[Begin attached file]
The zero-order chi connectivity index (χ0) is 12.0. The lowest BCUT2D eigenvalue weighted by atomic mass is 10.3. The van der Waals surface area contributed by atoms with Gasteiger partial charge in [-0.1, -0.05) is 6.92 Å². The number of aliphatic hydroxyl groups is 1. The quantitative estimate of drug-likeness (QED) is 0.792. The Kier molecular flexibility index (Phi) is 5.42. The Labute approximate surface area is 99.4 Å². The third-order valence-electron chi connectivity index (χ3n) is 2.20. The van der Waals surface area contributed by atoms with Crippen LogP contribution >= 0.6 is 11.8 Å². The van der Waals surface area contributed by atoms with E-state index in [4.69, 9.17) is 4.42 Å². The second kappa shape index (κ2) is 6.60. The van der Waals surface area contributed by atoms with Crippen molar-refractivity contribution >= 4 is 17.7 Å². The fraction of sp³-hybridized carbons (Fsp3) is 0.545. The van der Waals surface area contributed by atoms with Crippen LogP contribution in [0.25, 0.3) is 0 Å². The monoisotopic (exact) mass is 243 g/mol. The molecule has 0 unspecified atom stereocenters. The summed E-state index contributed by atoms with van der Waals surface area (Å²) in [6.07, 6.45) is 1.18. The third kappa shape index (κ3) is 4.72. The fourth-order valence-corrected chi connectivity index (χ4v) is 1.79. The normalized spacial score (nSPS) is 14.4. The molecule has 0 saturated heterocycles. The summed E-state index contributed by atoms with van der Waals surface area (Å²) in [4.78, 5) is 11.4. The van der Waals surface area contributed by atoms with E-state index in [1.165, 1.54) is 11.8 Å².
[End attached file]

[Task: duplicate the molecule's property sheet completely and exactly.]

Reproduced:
The zero-order chi connectivity index (χ0) is 12.0. The lowest BCUT2D eigenvalue weighted by atomic mass is 10.3. The van der Waals surface area contributed by atoms with Gasteiger partial charge in [-0.1, -0.05) is 6.92 Å². The number of aliphatic hydroxyl groups is 1. The quantitative estimate of drug-likeness (QED) is 0.792. The Kier molecular flexibility index (Phi) is 5.42. The Labute approximate surface area is 99.4 Å². The third-order valence-electron chi connectivity index (χ3n) is 2.20. The van der Waals surface area contributed by atoms with Crippen LogP contribution >= 0.6 is 11.8 Å². The van der Waals surface area contributed by atoms with E-state index in [4.69, 9.17) is 4.42 Å². The second kappa shape index (κ2) is 6.60. The van der Waals surface area contributed by atoms with Crippen molar-refractivity contribution >= 4 is 17.7 Å². The fraction of sp³-hybridized carbons (Fsp3) is 0.545. The van der Waals surface area contributed by atoms with Crippen LogP contribution in [0.25, 0.3) is 0 Å². The monoisotopic (exact) mass is 243 g/mol. The molecule has 0 unspecified atom stereocenters. The summed E-state index contributed by atoms with van der Waals surface area (Å²) in [6.07, 6.45) is 1.18. The third kappa shape index (κ3) is 4.72. The fourth-order valence-corrected chi connectivity index (χ4v) is 1.79. The normalized spacial score (nSPS) is 14.4. The molecule has 0 saturated heterocycles. The summed E-state index contributed by atoms with van der Waals surface area (Å²) in [4.78, 5) is 11.4. The van der Waals surface area contributed by atoms with E-state index in [1.165, 1.54) is 11.8 Å².